Well, that’s for each one of us to decide, I am hardly anyone to tell other people what is cool and what not. If people are into it, right on, that’s their gig and if they have to call it street culture to escape their sheltered suburban hell, cool. All I know for myself is that I couldn’t give a shit about New Rave, or rave in general, I have always hated that shit. I never understand the co-relation some people, especially in Europe, try to create between dance culture and what I am into and wrote about. Someone once told me it was all about looking hot in a club, but that’s bullshit. When I grew up I was never let into these “cool” clubs wearing what I wanted so I spent my time skating at night and hanging out with my friends. That’s something people really forgot today, being into what I wrote about wasn’t cool in 90s.
What ultimately makes a particular movement ‘accepted’ in culture? Is it just based off the fact some respected people are into the subject?
Interesting point, I never really thought about it like that and yeah you
are right. It's an interesting discussion whether the "fans" determine what street
culture is or those who provide the goods that constitute street culture.
It’s almost a catch 22 situation, chicken and egg sorta thing. That's why I don't consider myself to be so much a part of what this subculture has turned into. I think I am still stuck in the 90s.
What is the current state of street culture, where do you think its going?
Again, that’s something very individual I think. I know people who are completely fed up with it all and still participate in it every day because it is their job. On the other hand I also know people that after 20 years are still very passionate about it. I guess I am trying to say that you cannot generalize it, I think there are parts of what used to be street culture, which have removed itself from the greater part of it and new elements, have together. Some say this youth sub culture is becoming the new “urban” and to a certain degree I can see those signs as well, but there will always be an angry rebellious underbelly to it, that it is not urban outfitters conform.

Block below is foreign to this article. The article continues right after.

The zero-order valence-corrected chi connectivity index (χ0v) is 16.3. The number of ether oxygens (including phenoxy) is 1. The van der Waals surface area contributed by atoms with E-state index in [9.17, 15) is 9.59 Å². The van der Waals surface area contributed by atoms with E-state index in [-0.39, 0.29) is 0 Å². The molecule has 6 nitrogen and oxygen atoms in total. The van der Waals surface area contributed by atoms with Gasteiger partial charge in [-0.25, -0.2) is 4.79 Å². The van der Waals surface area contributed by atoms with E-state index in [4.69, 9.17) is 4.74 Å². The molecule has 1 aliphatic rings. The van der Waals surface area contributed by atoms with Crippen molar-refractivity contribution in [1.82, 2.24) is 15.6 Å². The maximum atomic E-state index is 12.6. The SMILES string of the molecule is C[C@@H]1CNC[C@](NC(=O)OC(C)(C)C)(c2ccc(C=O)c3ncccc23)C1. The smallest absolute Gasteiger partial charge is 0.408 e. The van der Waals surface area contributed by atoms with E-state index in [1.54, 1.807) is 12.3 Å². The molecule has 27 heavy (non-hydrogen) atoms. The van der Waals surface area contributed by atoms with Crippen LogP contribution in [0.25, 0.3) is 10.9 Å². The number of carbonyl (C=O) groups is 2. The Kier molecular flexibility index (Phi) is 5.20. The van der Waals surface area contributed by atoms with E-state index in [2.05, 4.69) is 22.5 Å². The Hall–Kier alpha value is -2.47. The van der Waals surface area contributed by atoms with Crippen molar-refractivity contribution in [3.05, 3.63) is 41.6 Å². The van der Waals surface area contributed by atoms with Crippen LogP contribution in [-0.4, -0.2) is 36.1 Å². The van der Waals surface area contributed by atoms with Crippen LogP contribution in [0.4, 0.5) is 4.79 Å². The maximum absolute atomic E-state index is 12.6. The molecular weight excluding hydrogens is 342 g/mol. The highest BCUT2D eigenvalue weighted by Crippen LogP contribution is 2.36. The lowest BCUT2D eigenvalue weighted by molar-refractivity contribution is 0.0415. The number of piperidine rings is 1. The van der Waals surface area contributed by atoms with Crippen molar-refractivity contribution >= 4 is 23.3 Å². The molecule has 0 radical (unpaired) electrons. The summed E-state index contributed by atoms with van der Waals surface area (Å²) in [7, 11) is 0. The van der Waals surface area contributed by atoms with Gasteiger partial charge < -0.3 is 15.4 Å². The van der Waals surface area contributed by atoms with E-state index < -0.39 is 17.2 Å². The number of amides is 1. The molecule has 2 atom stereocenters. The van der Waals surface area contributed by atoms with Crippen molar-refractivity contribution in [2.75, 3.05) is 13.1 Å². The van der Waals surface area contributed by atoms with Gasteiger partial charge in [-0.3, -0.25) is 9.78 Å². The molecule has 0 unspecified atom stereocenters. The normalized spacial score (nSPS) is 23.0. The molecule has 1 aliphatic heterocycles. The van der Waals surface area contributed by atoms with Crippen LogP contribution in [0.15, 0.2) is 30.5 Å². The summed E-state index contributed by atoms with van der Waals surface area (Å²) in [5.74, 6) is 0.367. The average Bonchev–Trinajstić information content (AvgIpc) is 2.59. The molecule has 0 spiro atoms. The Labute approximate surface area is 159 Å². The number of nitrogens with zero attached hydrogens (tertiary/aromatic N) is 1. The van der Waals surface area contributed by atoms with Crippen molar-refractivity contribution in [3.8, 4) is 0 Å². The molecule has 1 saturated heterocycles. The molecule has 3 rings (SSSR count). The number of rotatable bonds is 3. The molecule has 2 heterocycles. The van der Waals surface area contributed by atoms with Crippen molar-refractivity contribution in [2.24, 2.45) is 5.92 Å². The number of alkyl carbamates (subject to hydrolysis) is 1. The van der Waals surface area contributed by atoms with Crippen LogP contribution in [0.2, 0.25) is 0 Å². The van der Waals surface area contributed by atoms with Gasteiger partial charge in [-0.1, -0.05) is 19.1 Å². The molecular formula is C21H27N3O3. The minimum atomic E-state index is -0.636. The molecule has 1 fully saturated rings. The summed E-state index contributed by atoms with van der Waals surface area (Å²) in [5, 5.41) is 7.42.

Tell us some of your favorite young talent in street culture. Who are some brands/people you feel are promising, focusing more on substance than hype?
A young new brand, that’s a tough one, I really like Garbstore out of London, and even though it’s young brand, the person behind it has been at it for a long time.
In regards to American, European, and Asian corporations which do you feel have made the best attempt to understand street culture?
None, even though some American corporates have hired some interesting people, it will interesting how well they will do within the corporate confines.
To me doing a book solely on the streetwear aspect of street culture opens up a lot of possibilities, would you consider making a series of books focusing on different aspects of street culture?
Absolutely not, and maybe yes. At this point in time I am really not interested in making another book on youth culture, especially one that focuses on clothing. Maybe on Music or on People, that could be interesting.
Any last words?
Enjoy yourself it’s later than you think.
Black Lodges│Steven Vogel
Interview originally recorded on 4 June, 2007
032c consists of a workshop of writers and R&D design managing consultants based out of Berlin, Germany.
Their description and The New York Times beautiful statement about the 032c Magazine is amazing in its own right. I'd like to get my hands on the publication ASAP.